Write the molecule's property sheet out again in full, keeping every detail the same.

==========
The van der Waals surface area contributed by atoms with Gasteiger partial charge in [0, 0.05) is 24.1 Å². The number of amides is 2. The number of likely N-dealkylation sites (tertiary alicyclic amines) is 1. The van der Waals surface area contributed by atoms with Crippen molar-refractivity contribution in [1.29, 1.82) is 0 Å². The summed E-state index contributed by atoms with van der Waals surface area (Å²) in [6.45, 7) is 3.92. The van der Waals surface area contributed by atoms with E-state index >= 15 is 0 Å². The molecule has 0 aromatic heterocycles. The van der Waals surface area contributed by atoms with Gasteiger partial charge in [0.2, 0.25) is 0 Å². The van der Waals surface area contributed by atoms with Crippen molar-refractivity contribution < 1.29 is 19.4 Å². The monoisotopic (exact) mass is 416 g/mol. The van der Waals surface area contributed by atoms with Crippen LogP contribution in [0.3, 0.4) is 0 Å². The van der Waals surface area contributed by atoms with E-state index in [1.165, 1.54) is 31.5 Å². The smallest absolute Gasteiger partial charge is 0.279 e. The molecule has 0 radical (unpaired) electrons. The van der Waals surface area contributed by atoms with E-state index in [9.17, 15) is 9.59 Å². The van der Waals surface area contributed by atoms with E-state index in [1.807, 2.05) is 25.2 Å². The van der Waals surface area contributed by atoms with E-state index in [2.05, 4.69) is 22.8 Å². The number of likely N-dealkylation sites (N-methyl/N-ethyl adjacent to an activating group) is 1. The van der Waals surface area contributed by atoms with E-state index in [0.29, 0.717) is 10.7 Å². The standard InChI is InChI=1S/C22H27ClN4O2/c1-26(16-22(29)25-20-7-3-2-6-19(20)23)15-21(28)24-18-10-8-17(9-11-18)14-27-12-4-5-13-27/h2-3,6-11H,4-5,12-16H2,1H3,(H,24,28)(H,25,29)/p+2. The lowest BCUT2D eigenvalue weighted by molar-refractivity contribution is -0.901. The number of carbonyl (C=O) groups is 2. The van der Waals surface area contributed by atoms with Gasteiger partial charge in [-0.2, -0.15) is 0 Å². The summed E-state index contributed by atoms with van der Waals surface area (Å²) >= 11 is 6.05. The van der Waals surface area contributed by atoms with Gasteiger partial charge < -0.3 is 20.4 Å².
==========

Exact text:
The van der Waals surface area contributed by atoms with Gasteiger partial charge in [0, 0.05) is 24.1 Å². The number of amides is 2. The number of likely N-dealkylation sites (tertiary alicyclic amines) is 1. The van der Waals surface area contributed by atoms with Crippen molar-refractivity contribution in [1.29, 1.82) is 0 Å². The summed E-state index contributed by atoms with van der Waals surface area (Å²) in [6.45, 7) is 3.92. The van der Waals surface area contributed by atoms with E-state index >= 15 is 0 Å². The molecule has 0 aromatic heterocycles. The van der Waals surface area contributed by atoms with Gasteiger partial charge in [0.2, 0.25) is 0 Å². The van der Waals surface area contributed by atoms with Crippen molar-refractivity contribution < 1.29 is 19.4 Å². The monoisotopic (exact) mass is 416 g/mol. The van der Waals surface area contributed by atoms with Crippen LogP contribution in [0.3, 0.4) is 0 Å². The van der Waals surface area contributed by atoms with E-state index in [1.165, 1.54) is 31.5 Å². The smallest absolute Gasteiger partial charge is 0.279 e. The molecule has 0 radical (unpaired) electrons. The van der Waals surface area contributed by atoms with E-state index in [9.17, 15) is 9.59 Å². The van der Waals surface area contributed by atoms with E-state index in [1.807, 2.05) is 25.2 Å². The van der Waals surface area contributed by atoms with E-state index in [2.05, 4.69) is 22.8 Å². The number of likely N-dealkylation sites (N-methyl/N-ethyl adjacent to an activating group) is 1. The van der Waals surface area contributed by atoms with E-state index in [0.29, 0.717) is 10.7 Å². The standard InChI is InChI=1S/C22H27ClN4O2/c1-26(16-22(29)25-20-7-3-2-6-19(20)23)15-21(28)24-18-10-8-17(9-11-18)14-27-12-4-5-13-27/h2-3,6-11H,4-5,12-16H2,1H3,(H,24,28)(H,25,29)/p+2. The lowest BCUT2D eigenvalue weighted by molar-refractivity contribution is -0.901. The number of carbonyl (C=O) groups is 2. The van der Waals surface area contributed by atoms with Gasteiger partial charge in [-0.2, -0.15) is 0 Å². The summed E-state index contributed by atoms with van der Waals surface area (Å²) >= 11 is 6.05. The van der Waals surface area contributed by atoms with Gasteiger partial charge < -0.3 is 20.4 Å².